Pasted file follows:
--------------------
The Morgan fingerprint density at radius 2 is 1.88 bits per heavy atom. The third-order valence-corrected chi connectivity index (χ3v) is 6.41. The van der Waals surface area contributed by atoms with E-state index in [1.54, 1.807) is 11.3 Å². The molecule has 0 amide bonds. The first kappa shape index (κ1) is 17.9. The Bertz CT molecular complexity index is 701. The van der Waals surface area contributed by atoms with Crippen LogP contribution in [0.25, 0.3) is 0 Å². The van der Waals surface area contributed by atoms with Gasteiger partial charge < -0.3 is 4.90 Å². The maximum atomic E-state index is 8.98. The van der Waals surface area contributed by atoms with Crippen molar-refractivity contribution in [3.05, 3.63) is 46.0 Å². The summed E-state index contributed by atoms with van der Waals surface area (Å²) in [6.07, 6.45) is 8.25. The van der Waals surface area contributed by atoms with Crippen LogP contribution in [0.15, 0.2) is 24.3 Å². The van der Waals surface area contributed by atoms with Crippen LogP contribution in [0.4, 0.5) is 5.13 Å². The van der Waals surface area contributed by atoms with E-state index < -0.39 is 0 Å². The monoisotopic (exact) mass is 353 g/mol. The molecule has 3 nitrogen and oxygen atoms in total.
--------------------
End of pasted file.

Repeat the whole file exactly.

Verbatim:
The Morgan fingerprint density at radius 2 is 1.88 bits per heavy atom. The third-order valence-corrected chi connectivity index (χ3v) is 6.41. The van der Waals surface area contributed by atoms with E-state index in [1.54, 1.807) is 11.3 Å². The molecule has 0 amide bonds. The first kappa shape index (κ1) is 17.9. The Bertz CT molecular complexity index is 701. The van der Waals surface area contributed by atoms with Crippen LogP contribution in [0.25, 0.3) is 0 Å². The van der Waals surface area contributed by atoms with Gasteiger partial charge < -0.3 is 4.90 Å². The maximum atomic E-state index is 8.98. The van der Waals surface area contributed by atoms with Crippen molar-refractivity contribution in [3.05, 3.63) is 46.0 Å². The summed E-state index contributed by atoms with van der Waals surface area (Å²) in [6.07, 6.45) is 8.25. The van der Waals surface area contributed by atoms with Crippen LogP contribution in [0.15, 0.2) is 24.3 Å². The van der Waals surface area contributed by atoms with Crippen LogP contribution in [0.4, 0.5) is 5.13 Å². The van der Waals surface area contributed by atoms with E-state index < -0.39 is 0 Å². The monoisotopic (exact) mass is 353 g/mol. The molecule has 3 nitrogen and oxygen atoms in total.